If a candidate reaches out prior to the interview you should pay special attention  as this suggests a proactive approach that we’ll sure you’ll be looking for in your sales executive.

Actually, this applies across the board. If they’re seeking a sales role, you want to see them demonstrating sales skills throughout the application process. They are selling themselves after all!

It can be a good idea to conduct pre-interview telephone or zoom assessments. It can also be a good idea to have them complete questionnaires that can determine their suitability, and most important motivation, for a sales role. have a good tool to help you with this; clients of mine have used this to their benefit in the past.

In checking CVs and covering letters look for creativity as well as sound communication skills. Have they even bothered to do a covering letter? If they say they have these skills, now is the time to show it!

How to evaluate sales candidates during an interview:

This is where the rubber hits the road. If you’ve completed your preliminary checks effectively, you should at least be aware that candidates that you interview have a degree of potential.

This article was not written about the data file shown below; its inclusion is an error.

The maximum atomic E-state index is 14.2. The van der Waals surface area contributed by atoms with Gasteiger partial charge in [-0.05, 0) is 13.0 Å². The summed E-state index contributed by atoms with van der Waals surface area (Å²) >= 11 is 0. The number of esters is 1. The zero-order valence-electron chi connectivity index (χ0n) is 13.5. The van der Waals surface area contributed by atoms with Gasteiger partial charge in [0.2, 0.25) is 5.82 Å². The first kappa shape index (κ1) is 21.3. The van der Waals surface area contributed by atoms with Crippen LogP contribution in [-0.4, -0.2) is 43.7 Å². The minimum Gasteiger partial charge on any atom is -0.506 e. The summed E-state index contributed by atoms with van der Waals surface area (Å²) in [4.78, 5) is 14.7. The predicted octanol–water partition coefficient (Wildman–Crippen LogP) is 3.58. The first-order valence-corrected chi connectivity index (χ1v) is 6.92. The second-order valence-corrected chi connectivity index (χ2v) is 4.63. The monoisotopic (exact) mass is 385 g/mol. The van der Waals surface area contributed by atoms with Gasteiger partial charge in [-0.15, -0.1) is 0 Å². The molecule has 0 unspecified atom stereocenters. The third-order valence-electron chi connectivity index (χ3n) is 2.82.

You want your sales executives to ask effective needs-oriented questions when they’re with your clients.  Well, guess what? It’s no different when you’re interviewing sales people, you want to get them talking about what’s most important to them, particularly as it relates to the role. You should prepare thought provoking questions to ask that will challenge them.

For example:

“If a client says you’re price is too high, how will you respond?”

If the sales role includes elements of hunting and farming include questions relevant to both.

For example:

“If you’re calling prospects and you get 10 knockbacks in a row, how will you feel?”

“What will you do?”

Depending upon the role, ask them how they will approach prospecting for new clients. What will they do first?

Their answers can reveal a lot.

Observe their body language and listen to their tone of voice when they’re answering your questions. Remember, it’s easier to tell lies that it is to disguise  body language.  If something doesn’t seem to add up ask them further questions.